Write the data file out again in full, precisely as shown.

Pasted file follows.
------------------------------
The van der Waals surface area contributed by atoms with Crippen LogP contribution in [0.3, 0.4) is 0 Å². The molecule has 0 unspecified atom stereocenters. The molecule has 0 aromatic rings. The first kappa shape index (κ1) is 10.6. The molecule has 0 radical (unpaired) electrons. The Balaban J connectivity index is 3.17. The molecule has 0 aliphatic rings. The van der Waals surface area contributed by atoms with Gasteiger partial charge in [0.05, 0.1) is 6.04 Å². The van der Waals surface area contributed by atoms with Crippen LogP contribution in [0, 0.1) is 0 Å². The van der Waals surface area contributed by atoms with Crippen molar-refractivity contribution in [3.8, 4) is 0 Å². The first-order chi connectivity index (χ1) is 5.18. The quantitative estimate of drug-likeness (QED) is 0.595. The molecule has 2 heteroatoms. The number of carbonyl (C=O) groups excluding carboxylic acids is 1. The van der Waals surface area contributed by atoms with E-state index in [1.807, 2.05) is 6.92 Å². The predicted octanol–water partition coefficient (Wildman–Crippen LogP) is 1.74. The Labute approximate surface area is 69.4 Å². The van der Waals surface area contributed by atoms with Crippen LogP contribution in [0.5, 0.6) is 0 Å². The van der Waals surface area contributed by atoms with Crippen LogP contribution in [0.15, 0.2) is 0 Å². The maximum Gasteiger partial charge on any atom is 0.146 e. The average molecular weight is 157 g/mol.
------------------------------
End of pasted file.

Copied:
The van der Waals surface area contributed by atoms with Crippen LogP contribution in [0.3, 0.4) is 0 Å². The molecule has 0 unspecified atom stereocenters. The molecule has 0 aromatic rings. The first kappa shape index (κ1) is 10.6. The molecule has 0 radical (unpaired) electrons. The Balaban J connectivity index is 3.17. The molecule has 0 aliphatic rings. The van der Waals surface area contributed by atoms with Gasteiger partial charge in [0.05, 0.1) is 6.04 Å². The van der Waals surface area contributed by atoms with Crippen LogP contribution in [0, 0.1) is 0 Å². The van der Waals surface area contributed by atoms with Crippen molar-refractivity contribution in [3.8, 4) is 0 Å². The first-order chi connectivity index (χ1) is 5.18. The quantitative estimate of drug-likeness (QED) is 0.595. The molecule has 2 heteroatoms. The number of carbonyl (C=O) groups excluding carboxylic acids is 1. The van der Waals surface area contributed by atoms with E-state index in [1.807, 2.05) is 6.92 Å². The predicted octanol–water partition coefficient (Wildman–Crippen LogP) is 1.74. The Labute approximate surface area is 69.4 Å². The van der Waals surface area contributed by atoms with Crippen LogP contribution in [0.5, 0.6) is 0 Å². The van der Waals surface area contributed by atoms with Crippen LogP contribution in [0.15, 0.2) is 0 Å². The maximum Gasteiger partial charge on any atom is 0.146 e. The average molecular weight is 157 g/mol.